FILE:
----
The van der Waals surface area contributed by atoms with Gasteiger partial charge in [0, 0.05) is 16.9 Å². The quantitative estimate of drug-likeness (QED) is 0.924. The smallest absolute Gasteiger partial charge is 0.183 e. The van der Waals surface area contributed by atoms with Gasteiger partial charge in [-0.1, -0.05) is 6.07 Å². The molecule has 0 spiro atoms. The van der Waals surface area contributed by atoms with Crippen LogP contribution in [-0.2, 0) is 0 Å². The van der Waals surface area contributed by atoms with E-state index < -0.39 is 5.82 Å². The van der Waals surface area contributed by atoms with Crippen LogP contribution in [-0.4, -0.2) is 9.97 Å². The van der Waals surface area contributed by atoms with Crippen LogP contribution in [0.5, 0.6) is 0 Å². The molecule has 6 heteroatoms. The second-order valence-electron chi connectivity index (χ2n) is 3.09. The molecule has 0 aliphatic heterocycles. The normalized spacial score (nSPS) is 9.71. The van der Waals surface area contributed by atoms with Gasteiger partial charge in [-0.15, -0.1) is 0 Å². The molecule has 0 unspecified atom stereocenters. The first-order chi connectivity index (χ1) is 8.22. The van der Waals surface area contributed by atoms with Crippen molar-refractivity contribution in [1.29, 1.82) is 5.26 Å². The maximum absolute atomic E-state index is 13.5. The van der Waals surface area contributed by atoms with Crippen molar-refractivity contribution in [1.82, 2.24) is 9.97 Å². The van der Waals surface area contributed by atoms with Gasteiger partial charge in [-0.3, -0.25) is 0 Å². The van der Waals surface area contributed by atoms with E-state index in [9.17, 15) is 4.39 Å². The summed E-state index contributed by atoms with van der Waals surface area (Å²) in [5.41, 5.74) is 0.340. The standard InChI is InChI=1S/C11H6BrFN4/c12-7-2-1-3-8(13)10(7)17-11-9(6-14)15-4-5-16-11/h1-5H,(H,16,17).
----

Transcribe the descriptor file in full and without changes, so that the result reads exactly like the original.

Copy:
The van der Waals surface area contributed by atoms with Gasteiger partial charge in [0, 0.05) is 16.9 Å². The quantitative estimate of drug-likeness (QED) is 0.924. The smallest absolute Gasteiger partial charge is 0.183 e. The van der Waals surface area contributed by atoms with Gasteiger partial charge in [-0.1, -0.05) is 6.07 Å². The molecule has 0 spiro atoms. The van der Waals surface area contributed by atoms with Crippen LogP contribution in [-0.2, 0) is 0 Å². The van der Waals surface area contributed by atoms with E-state index < -0.39 is 5.82 Å². The van der Waals surface area contributed by atoms with Crippen LogP contribution in [-0.4, -0.2) is 9.97 Å². The van der Waals surface area contributed by atoms with Crippen LogP contribution in [0.5, 0.6) is 0 Å². The molecule has 6 heteroatoms. The second-order valence-electron chi connectivity index (χ2n) is 3.09. The molecule has 0 aliphatic heterocycles. The normalized spacial score (nSPS) is 9.71. The van der Waals surface area contributed by atoms with Gasteiger partial charge in [-0.15, -0.1) is 0 Å². The molecule has 0 unspecified atom stereocenters. The first-order chi connectivity index (χ1) is 8.22. The van der Waals surface area contributed by atoms with Crippen molar-refractivity contribution in [1.29, 1.82) is 5.26 Å². The maximum absolute atomic E-state index is 13.5. The van der Waals surface area contributed by atoms with Crippen molar-refractivity contribution in [1.82, 2.24) is 9.97 Å². The van der Waals surface area contributed by atoms with Gasteiger partial charge in [-0.3, -0.25) is 0 Å². The van der Waals surface area contributed by atoms with E-state index in [9.17, 15) is 4.39 Å². The summed E-state index contributed by atoms with van der Waals surface area (Å²) in [5.41, 5.74) is 0.340. The standard InChI is InChI=1S/C11H6BrFN4/c12-7-2-1-3-8(13)10(7)17-11-9(6-14)15-4-5-16-11/h1-5H,(H,16,17).